On August 25, coordinator of the Education stream at TI Russia Alyona Vandysheva delivered a lecture in Yerevan.
This event was a part of this year’s Anticorruption school program organized by the Transparency International Anti-Corruption Center (TIAC), the Transparency International’s national chapter in Armenia.
The lecture covered the topic of corruption and war. Alyona spoke of the corruption risks in the security sector and the connections that exist between armed conflicts and corrupt practices.
Major corruption risk factors in the security sector are:
- potential for the corruption of state officials by foreign equipment suppliers;
- secrecy and other measures, such as withdrawal of procurement data from public registers, which make civil oversight problematic;
- high financial value of contracts;
- state monopoly on defense services.
Corruption can lead to armed conflicts and make withdrawing from them more difficult. According to World Development Report 2011: Conflict, Security, and Development, countries with high levels of corruption face higher risks that violent conflicts erupt. 11 of 20 countries with the lowest scores in Transparency International’s Corruption Perception Index (CPI) and Worldwide Governance Indicators ratings are also the ones that have suffered the most from military conflicts. 9 of these countries endured peacekeeping operations by the UN, NATO, the European Union and the African Union, and they also have the highest rate of mortality caused by violent crime.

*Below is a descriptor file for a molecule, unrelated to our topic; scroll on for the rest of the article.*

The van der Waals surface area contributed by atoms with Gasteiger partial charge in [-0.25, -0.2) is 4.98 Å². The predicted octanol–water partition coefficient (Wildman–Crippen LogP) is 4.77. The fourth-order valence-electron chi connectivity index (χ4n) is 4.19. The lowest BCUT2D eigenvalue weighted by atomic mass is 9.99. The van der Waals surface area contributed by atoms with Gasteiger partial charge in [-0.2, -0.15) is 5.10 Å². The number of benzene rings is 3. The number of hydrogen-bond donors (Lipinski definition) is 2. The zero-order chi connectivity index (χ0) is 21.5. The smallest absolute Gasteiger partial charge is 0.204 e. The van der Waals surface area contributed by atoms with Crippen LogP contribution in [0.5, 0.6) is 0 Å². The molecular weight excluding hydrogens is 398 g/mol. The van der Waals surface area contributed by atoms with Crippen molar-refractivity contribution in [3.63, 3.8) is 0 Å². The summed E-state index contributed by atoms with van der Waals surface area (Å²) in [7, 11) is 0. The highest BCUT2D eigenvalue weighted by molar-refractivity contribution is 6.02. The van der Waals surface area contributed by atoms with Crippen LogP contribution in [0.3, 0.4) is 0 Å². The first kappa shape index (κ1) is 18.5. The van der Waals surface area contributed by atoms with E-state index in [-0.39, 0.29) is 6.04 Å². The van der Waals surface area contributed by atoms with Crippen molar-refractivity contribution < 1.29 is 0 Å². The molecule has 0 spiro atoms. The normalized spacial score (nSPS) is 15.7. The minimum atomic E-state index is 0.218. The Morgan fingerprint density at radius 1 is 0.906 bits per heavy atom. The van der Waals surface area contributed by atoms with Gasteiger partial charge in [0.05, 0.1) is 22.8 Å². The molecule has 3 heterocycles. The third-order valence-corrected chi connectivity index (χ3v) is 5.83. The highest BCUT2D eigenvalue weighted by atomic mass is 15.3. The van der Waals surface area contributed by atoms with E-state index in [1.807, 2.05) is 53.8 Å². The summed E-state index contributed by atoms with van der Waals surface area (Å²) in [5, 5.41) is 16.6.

Investigations and verification of official information can be effective means of civil oversight. In 2022, a New York Times investigation of US Army airstrikes was awarded a Pulitzer prize. The journalists obtained 1311 official reports through information requests and lawsuits. Then they verified the information from these documents with the witnesses and compared it with data from public bases. According to the findings of this investigation, 1 of 5 airstrikes led to deaths of civilians, an estimate which is 31 times higher than the official version. The journalists created a methodology for assessment of official military reports and documents which can be used in other investigations.
At the end of the session, an open discussion took place with the participants, among which were the Anticorruption school graduates and representatives of the Armenian civil society.
photo by Transparency International Anti-Corruption Center (Armenia)